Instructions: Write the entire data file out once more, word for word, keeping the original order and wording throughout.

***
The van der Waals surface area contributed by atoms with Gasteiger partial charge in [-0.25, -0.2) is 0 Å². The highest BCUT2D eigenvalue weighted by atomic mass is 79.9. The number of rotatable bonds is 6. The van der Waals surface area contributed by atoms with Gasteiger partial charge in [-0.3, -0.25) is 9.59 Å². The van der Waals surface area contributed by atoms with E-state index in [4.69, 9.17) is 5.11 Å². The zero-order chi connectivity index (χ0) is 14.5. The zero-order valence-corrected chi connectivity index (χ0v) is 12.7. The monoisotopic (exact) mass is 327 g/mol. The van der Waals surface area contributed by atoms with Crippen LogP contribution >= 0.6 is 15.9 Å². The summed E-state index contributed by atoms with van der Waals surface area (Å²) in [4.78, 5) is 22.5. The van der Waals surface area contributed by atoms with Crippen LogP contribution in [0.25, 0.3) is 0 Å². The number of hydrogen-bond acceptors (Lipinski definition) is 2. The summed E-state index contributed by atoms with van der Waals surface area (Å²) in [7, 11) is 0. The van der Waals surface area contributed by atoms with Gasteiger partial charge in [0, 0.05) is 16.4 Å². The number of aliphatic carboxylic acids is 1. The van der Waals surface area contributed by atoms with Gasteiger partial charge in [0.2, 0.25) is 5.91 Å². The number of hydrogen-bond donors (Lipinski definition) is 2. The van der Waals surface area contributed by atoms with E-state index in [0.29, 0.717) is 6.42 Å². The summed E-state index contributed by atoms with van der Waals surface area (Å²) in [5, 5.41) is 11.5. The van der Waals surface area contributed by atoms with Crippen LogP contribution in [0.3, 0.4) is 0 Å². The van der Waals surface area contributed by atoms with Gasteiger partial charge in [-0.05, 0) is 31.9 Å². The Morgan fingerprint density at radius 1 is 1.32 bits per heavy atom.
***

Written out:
The van der Waals surface area contributed by atoms with Gasteiger partial charge in [-0.25, -0.2) is 0 Å². The highest BCUT2D eigenvalue weighted by atomic mass is 79.9. The number of rotatable bonds is 6. The van der Waals surface area contributed by atoms with Gasteiger partial charge in [-0.3, -0.25) is 9.59 Å². The van der Waals surface area contributed by atoms with E-state index in [4.69, 9.17) is 5.11 Å². The zero-order chi connectivity index (χ0) is 14.5. The zero-order valence-corrected chi connectivity index (χ0v) is 12.7. The monoisotopic (exact) mass is 327 g/mol. The van der Waals surface area contributed by atoms with Crippen LogP contribution >= 0.6 is 15.9 Å². The summed E-state index contributed by atoms with van der Waals surface area (Å²) in [4.78, 5) is 22.5. The van der Waals surface area contributed by atoms with Crippen LogP contribution in [0.25, 0.3) is 0 Å². The number of hydrogen-bond acceptors (Lipinski definition) is 2. The summed E-state index contributed by atoms with van der Waals surface area (Å²) in [7, 11) is 0. The van der Waals surface area contributed by atoms with Gasteiger partial charge in [0, 0.05) is 16.4 Å². The number of aliphatic carboxylic acids is 1. The van der Waals surface area contributed by atoms with Gasteiger partial charge in [0.2, 0.25) is 5.91 Å². The number of hydrogen-bond donors (Lipinski definition) is 2. The van der Waals surface area contributed by atoms with E-state index in [0.29, 0.717) is 6.42 Å². The summed E-state index contributed by atoms with van der Waals surface area (Å²) in [5, 5.41) is 11.5. The van der Waals surface area contributed by atoms with Crippen LogP contribution in [0.3, 0.4) is 0 Å². The van der Waals surface area contributed by atoms with Gasteiger partial charge in [-0.05, 0) is 31.9 Å². The Morgan fingerprint density at radius 1 is 1.32 bits per heavy atom.